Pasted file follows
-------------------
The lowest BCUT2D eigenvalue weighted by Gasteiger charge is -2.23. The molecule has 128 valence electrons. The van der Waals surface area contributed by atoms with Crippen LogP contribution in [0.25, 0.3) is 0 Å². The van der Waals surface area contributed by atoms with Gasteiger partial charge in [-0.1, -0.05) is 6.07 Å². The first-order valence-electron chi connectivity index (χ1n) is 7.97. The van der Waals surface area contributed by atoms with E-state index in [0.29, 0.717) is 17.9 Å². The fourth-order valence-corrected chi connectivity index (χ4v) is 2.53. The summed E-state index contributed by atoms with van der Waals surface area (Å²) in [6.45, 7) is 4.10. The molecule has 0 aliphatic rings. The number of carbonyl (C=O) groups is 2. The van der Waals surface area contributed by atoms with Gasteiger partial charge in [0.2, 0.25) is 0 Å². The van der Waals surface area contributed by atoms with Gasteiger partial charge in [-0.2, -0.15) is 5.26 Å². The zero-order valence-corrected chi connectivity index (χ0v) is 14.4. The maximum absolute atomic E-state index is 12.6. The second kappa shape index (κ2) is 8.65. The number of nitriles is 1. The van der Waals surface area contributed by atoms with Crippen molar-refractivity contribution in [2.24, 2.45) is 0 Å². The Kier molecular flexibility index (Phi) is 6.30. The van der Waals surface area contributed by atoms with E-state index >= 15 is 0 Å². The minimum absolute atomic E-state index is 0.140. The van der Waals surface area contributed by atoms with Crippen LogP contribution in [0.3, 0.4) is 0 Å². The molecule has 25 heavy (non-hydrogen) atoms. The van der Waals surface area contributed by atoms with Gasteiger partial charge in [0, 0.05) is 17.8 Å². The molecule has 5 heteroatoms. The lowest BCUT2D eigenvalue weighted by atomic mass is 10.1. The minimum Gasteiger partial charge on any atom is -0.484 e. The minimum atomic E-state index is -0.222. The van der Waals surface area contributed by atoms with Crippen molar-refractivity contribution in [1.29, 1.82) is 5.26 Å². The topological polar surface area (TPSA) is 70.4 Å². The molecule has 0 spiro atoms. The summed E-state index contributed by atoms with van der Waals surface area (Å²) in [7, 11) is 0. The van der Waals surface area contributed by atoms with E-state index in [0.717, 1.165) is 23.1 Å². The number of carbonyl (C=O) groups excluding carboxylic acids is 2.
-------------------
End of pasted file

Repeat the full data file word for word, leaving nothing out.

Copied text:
The lowest BCUT2D eigenvalue weighted by Gasteiger charge is -2.23. The molecule has 128 valence electrons. The van der Waals surface area contributed by atoms with Crippen LogP contribution in [0.25, 0.3) is 0 Å². The van der Waals surface area contributed by atoms with Gasteiger partial charge in [-0.1, -0.05) is 6.07 Å². The first-order valence-electron chi connectivity index (χ1n) is 7.97. The van der Waals surface area contributed by atoms with E-state index in [0.29, 0.717) is 17.9 Å². The fourth-order valence-corrected chi connectivity index (χ4v) is 2.53. The summed E-state index contributed by atoms with van der Waals surface area (Å²) in [6.45, 7) is 4.10. The molecule has 0 aliphatic rings. The number of carbonyl (C=O) groups is 2. The van der Waals surface area contributed by atoms with Gasteiger partial charge in [0.2, 0.25) is 0 Å². The van der Waals surface area contributed by atoms with Gasteiger partial charge in [-0.2, -0.15) is 5.26 Å². The zero-order valence-corrected chi connectivity index (χ0v) is 14.4. The maximum absolute atomic E-state index is 12.6. The second kappa shape index (κ2) is 8.65. The number of nitriles is 1. The van der Waals surface area contributed by atoms with Crippen molar-refractivity contribution in [2.24, 2.45) is 0 Å². The Kier molecular flexibility index (Phi) is 6.30. The van der Waals surface area contributed by atoms with E-state index >= 15 is 0 Å². The minimum absolute atomic E-state index is 0.140. The van der Waals surface area contributed by atoms with Crippen LogP contribution in [0.3, 0.4) is 0 Å². The molecule has 25 heavy (non-hydrogen) atoms. The van der Waals surface area contributed by atoms with Gasteiger partial charge in [0, 0.05) is 17.8 Å². The molecule has 5 heteroatoms. The lowest BCUT2D eigenvalue weighted by atomic mass is 10.1. The minimum Gasteiger partial charge on any atom is -0.484 e. The minimum atomic E-state index is -0.222. The van der Waals surface area contributed by atoms with Crippen molar-refractivity contribution in [1.29, 1.82) is 5.26 Å². The topological polar surface area (TPSA) is 70.4 Å². The molecule has 0 spiro atoms. The summed E-state index contributed by atoms with van der Waals surface area (Å²) in [7, 11) is 0. The van der Waals surface area contributed by atoms with E-state index in [0.717, 1.165) is 23.1 Å². The number of carbonyl (C=O) groups excluding carboxylic acids is 2.